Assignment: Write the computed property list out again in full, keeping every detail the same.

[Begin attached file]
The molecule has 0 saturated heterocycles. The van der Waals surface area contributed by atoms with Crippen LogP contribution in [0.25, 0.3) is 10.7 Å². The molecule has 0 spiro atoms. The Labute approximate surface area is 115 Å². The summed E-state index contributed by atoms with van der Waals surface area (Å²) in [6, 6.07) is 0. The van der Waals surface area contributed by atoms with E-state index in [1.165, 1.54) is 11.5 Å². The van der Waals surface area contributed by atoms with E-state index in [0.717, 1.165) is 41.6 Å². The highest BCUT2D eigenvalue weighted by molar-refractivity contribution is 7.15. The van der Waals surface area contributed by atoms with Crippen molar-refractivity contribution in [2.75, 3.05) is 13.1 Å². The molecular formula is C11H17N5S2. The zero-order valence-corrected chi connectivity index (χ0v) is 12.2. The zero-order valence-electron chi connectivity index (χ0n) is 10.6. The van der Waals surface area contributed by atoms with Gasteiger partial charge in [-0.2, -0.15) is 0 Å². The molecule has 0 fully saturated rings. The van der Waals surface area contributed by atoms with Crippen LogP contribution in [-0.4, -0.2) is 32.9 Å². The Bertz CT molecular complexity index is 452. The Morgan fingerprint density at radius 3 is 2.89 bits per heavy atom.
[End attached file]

The molecule has 0 saturated heterocycles. The van der Waals surface area contributed by atoms with Crippen LogP contribution in [0.25, 0.3) is 10.7 Å². The molecule has 0 spiro atoms. The Labute approximate surface area is 115 Å². The summed E-state index contributed by atoms with van der Waals surface area (Å²) in [6, 6.07) is 0. The van der Waals surface area contributed by atoms with E-state index in [1.165, 1.54) is 11.5 Å². The van der Waals surface area contributed by atoms with E-state index in [0.717, 1.165) is 41.6 Å². The highest BCUT2D eigenvalue weighted by molar-refractivity contribution is 7.15. The van der Waals surface area contributed by atoms with Crippen molar-refractivity contribution in [2.75, 3.05) is 13.1 Å². The molecular formula is C11H17N5S2. The zero-order valence-corrected chi connectivity index (χ0v) is 12.2. The zero-order valence-electron chi connectivity index (χ0n) is 10.6. The van der Waals surface area contributed by atoms with Gasteiger partial charge in [-0.2, -0.15) is 0 Å². The molecule has 0 fully saturated rings. The van der Waals surface area contributed by atoms with Crippen LogP contribution in [-0.4, -0.2) is 32.9 Å². The Bertz CT molecular complexity index is 452. The Morgan fingerprint density at radius 3 is 2.89 bits per heavy atom.